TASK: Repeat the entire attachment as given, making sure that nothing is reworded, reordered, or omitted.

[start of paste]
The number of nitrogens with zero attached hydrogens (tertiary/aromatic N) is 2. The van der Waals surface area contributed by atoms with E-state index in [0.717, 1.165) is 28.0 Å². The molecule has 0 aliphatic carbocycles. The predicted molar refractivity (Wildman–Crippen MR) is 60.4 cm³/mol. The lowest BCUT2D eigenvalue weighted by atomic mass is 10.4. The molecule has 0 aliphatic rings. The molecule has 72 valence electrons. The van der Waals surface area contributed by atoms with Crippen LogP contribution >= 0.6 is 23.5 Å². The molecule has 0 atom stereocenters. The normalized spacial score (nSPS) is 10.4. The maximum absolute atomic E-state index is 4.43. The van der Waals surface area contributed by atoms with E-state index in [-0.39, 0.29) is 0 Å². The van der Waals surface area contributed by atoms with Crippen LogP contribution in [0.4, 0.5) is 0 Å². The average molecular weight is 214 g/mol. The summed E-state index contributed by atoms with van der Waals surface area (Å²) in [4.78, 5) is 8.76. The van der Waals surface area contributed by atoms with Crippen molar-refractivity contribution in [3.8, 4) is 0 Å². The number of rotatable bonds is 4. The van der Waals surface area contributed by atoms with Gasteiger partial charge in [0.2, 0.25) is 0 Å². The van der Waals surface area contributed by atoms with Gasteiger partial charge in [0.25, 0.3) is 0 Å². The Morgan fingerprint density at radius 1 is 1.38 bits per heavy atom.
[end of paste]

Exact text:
The number of nitrogens with zero attached hydrogens (tertiary/aromatic N) is 2. The van der Waals surface area contributed by atoms with E-state index in [0.717, 1.165) is 28.0 Å². The molecule has 0 aliphatic carbocycles. The predicted molar refractivity (Wildman–Crippen MR) is 60.4 cm³/mol. The lowest BCUT2D eigenvalue weighted by atomic mass is 10.4. The molecule has 0 aliphatic rings. The molecule has 72 valence electrons. The van der Waals surface area contributed by atoms with Crippen LogP contribution >= 0.6 is 23.5 Å². The molecule has 0 atom stereocenters. The normalized spacial score (nSPS) is 10.4. The maximum absolute atomic E-state index is 4.43. The van der Waals surface area contributed by atoms with E-state index in [-0.39, 0.29) is 0 Å². The van der Waals surface area contributed by atoms with Crippen LogP contribution in [0.4, 0.5) is 0 Å². The average molecular weight is 214 g/mol. The summed E-state index contributed by atoms with van der Waals surface area (Å²) in [4.78, 5) is 8.76. The van der Waals surface area contributed by atoms with Crippen molar-refractivity contribution in [3.8, 4) is 0 Å². The number of rotatable bonds is 4. The van der Waals surface area contributed by atoms with Gasteiger partial charge in [0.2, 0.25) is 0 Å². The van der Waals surface area contributed by atoms with Gasteiger partial charge in [0.25, 0.3) is 0 Å². The Morgan fingerprint density at radius 1 is 1.38 bits per heavy atom.